UBAKUSAT

From Wikipedia, the free encyclopedia
Jump to navigation Jump to search
Ubakusat
Mission type Technology demonstration
Earth observation
Operator Istanbul Technical University
COSPAR ID 1998-067NP[1]
SATCAT no. 43466
Spacecraft properties
Spacecraft type 1U CubeSat
Launch mass 1 kg (2.2 lb)
Dimensions 10 cm (4 in) cubed
Start of mission
Launch date 2 April 2018 (2018-04-02) UTC
Rocket Falcon 9 FT, CRS-11
Launch site Kennedy LC-39A
Contractor SpaceX
Entered service 11 May 2018, 08:51 UTC
End of mission
Decay date In orbit (no decay date)
Orbital parameters
Reference system Geocentric
Regime Low Earth
Semi-major axis 6,778.8 km (4,212.2 mi)
Eccentricity 0.0001299
Inclination 51.64
Period 92.61

UBAKUSAT is a Turkish nanosatellite that was developed by Istanbul Technical University. It was launched into space onboard a Falcon-9 rocket in April 2018 and was deployed into its orbit from the International Space Station in May 2018. It was built as a technology demonstration and earth observation satellite to provide voice communications for amateur radio stations around the world. It carries an experimental card, TAMSAT Simplesat, which is allowing scientists to test its accuracy of measuring radiation from space. It is the second satellite to be built by students of Istanbul Technical University.

Development

The contractual agreement covering the development and launching UBAKUSAT was signed between the Japanese government and the Istanbul Technical University on 8 September 2016, in Ankara.[2] UBAKUSAT is a nanosatellite built by students of Istanbul Technical University's Faculty of Aeronautics and Astronautics, Space Systems Design and Test Lab (SSDTL).[3] Technical support was provided by Turkey's Ministries of Transportation, Communication and Maritime in collaboration with the Japan Aerospace and Exploration Agency and Kyushu Institute of Technology.[4][5] The satellite has an amateur radio and a linear transponder. UBAKUSAT's linear transponder is similar to the TURKSAT-3USAT satellite which was launched on 26 April 2013. UBAKUSAT is the second satellite to have been built by students of SSDTL. The first was ITUpSAT1[6] which was launched into an low earth orbit about 720 kilometres (450 mi) above earth, on 23 September 2009 by a Polar Satellite Launch Vehicle rocket.[3]

On February 23, 2018, was delivered to Japan Aerospace and Exploration Agency officials at Tsukuba Space Center in Ibaraki. The satellite then underwent several tests at the space centre to simulate conditions that will be faced in space.[7]

Launch

On 2 April 2018, the satellite was carried on the International Space Station (ISS) onboard a Falcon-9 rocket with help from the National Aeronautic and Space Administration (NASA). It was deployed from the space station into its orbit from the KIBO module on 11 May 2018. Its launch coincided with that of the 1KUNS-PF from Kenya and Irazú from Costa Rica.[8] All three CubeSats carry amateur radio payloads with Irazú and 1KUNS-PF have telemetry beacons while UBAKUSAT carries a linear transponder for amateur radio.[3] All three satellites were deployed into space from the Kibo module of the ISS by Japanese astronaut Norishige Kanai.[8] UBAKUSAT is expected to orbit the earth for a duration of between six to twelve months before de-orbiting.[3]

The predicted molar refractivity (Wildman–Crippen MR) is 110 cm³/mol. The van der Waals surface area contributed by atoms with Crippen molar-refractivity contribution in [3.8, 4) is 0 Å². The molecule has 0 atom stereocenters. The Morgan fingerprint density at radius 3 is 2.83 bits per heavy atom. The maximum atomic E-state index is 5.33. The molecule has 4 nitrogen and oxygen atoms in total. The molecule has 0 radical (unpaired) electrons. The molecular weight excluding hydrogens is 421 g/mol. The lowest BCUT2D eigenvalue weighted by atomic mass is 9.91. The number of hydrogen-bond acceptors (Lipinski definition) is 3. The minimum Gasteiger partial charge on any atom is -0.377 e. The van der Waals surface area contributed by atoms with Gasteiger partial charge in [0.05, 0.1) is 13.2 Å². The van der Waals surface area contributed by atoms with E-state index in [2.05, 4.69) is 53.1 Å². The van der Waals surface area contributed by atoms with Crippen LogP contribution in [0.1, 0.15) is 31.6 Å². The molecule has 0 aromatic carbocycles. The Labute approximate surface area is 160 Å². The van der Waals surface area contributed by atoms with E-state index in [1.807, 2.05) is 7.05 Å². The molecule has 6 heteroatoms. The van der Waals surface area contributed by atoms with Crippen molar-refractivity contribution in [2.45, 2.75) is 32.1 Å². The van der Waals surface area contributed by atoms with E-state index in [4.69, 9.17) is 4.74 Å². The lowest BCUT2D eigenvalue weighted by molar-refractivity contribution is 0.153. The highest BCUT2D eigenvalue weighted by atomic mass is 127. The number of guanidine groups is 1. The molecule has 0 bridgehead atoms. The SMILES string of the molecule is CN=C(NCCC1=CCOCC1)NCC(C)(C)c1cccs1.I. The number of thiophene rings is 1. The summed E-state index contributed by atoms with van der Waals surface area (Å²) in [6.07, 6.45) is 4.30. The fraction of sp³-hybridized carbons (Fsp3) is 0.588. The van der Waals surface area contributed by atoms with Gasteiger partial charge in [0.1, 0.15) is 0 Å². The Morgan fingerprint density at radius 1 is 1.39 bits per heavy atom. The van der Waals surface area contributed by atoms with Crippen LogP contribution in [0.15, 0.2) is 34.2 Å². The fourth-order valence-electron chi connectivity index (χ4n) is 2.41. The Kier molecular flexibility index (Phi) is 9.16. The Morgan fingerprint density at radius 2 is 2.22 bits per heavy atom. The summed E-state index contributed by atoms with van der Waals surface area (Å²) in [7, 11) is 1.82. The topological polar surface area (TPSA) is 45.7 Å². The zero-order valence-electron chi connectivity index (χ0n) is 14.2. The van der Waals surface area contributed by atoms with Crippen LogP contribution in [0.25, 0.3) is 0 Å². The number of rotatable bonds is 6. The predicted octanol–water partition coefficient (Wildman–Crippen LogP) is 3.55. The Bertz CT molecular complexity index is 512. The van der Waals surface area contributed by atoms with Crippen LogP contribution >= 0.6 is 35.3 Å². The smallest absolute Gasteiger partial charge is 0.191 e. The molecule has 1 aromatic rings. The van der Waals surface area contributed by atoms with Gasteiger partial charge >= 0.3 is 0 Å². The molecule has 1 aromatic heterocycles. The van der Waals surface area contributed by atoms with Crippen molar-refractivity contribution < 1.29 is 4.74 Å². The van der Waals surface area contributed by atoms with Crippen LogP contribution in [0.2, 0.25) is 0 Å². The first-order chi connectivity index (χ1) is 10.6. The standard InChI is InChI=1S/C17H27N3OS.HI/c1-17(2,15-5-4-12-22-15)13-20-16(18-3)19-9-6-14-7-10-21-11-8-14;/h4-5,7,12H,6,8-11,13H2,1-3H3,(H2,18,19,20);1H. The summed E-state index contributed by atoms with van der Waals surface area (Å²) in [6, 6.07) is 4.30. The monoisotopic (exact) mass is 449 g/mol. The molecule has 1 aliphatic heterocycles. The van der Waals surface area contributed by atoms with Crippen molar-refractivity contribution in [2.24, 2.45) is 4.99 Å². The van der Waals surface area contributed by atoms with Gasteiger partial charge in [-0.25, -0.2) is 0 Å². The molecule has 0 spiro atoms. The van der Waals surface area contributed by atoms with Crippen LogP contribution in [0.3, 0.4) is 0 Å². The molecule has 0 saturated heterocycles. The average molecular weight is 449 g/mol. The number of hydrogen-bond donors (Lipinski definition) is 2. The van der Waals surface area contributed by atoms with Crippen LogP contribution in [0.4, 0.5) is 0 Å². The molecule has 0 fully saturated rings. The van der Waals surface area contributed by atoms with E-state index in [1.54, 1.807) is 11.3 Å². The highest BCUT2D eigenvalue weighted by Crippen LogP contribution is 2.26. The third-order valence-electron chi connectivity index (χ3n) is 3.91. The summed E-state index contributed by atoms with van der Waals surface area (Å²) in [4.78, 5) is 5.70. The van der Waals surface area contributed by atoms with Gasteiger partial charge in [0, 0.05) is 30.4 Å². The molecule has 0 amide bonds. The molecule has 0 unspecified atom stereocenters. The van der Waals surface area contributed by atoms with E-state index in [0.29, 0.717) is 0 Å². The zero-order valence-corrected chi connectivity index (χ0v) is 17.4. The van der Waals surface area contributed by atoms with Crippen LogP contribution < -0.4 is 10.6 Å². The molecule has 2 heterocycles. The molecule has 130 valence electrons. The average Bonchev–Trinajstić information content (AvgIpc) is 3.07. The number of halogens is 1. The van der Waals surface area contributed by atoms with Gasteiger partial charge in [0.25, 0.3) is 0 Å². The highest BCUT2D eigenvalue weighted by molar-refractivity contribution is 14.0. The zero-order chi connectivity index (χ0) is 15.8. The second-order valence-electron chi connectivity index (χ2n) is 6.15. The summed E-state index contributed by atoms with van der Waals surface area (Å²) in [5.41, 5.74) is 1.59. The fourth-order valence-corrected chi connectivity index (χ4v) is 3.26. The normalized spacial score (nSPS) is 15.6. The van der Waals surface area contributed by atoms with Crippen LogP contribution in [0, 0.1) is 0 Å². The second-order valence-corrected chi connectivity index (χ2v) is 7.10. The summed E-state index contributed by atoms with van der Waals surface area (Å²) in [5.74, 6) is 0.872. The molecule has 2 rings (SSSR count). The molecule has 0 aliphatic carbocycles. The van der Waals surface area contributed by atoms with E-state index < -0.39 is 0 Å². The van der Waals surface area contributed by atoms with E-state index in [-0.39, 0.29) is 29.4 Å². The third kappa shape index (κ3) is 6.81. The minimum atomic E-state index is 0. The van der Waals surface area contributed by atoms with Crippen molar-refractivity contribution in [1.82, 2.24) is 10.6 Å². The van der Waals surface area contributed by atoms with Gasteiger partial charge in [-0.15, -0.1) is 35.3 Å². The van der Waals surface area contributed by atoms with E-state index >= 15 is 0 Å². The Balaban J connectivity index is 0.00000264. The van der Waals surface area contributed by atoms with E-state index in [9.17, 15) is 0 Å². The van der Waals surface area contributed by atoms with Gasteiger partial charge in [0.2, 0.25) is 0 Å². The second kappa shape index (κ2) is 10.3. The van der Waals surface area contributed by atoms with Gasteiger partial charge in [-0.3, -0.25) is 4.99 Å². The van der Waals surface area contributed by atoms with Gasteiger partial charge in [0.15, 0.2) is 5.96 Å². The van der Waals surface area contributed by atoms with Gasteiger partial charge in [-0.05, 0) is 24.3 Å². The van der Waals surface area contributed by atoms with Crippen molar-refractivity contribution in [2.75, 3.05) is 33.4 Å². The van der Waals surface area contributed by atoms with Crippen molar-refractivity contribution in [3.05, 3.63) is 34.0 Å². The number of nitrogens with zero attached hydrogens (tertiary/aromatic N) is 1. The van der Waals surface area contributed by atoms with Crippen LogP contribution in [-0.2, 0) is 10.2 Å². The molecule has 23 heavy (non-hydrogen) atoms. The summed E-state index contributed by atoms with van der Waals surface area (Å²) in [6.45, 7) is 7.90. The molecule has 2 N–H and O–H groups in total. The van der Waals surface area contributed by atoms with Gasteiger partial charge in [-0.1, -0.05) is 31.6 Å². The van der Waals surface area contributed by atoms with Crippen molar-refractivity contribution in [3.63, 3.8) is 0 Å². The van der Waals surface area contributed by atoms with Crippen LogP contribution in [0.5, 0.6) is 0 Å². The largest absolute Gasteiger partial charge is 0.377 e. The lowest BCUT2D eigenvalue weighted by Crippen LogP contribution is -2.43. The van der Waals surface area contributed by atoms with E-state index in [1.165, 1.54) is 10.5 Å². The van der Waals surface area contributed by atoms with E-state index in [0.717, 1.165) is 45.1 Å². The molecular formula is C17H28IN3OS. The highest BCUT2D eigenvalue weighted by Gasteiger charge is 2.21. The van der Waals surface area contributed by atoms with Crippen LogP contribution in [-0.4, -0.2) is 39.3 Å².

Purpose

UBAKUSAT was launched into space with the aim of providing voice communications for amateur radio stations around the world. The satellite has an experimental TAMSAT Simplesat card onboard which relays data about space radiation to ground stations.[3] The card is being used in an experiment to assess its space radiation measuring technology.[7]

References

  1. ^ Tracker, Orbit. "UBAKUSAT | Orbit Tracker". orbit-tracker.com. Retrieved 2018-05-18. 
  2. ^ ÜNİVERSİTESİ, İSTANBUL TEKNİK. ""UBAKUSAT Kupsat" Satellite developed by ITU Prepares for Launch". www.itu.edu.tr. Istanbul Technical University. Retrieved 2018-05-21. 
  3. ^ a b c d e "Chinese, Turkish Amateur Radio Satellites Near Launch Dates". www.arrl.org. American Radio Relay League. Retrieved 2018-05-30. 
  4. ^ "Ülkemizin Uzaya gönderilen Uydusu UBAKUSAT İTÜ'den – USTTL". usttl.itu.edu.tr (in Turkish). Retrieved 2018-05-30. 
  5. ^ "Annual Meetings | APRSAF-24". www.aprsaf.org. Asia-Pacific Regional Space Agency Forum. Retrieved 2018-05-30. 
  6. ^ "Turkey's ambitious space venture set to start next month". DailySabah. Retrieved 2018-05-30. 
  7. ^ a b "The Republic of Turkey hands over its CubeSat "UBAKUSAT" to Japan. Launch preparation starts. Scheduled to be deployment during Astronaut Kanai stay onboard!:Experiment – International Space Station". Japan Aerospace Exploration Agency. Retrieved 2018-05-21. 
  8. ^ a b "Kenya's first satellite released from Japan's Kibo module at ISS". The Japan Times Online. 2018-05-12. ISSN 0447-5763. Retrieved 2018-05-17. 
Retrieved from "https://en.wikipedia.org/w/index.php?title=UBAKUSAT&oldid=845177773"
This content was retrieved from Wikipedia : http://en.wikipedia.org/wiki/UBAKUSAT
This page is based on the copyrighted Wikipedia article "UBAKUSAT"; it is used under the Creative Commons Attribution-ShareAlike 3.0 Unported License (CC-BY-SA). You may redistribute it, verbatim or modified, providing that you comply with the terms of the CC-BY-SA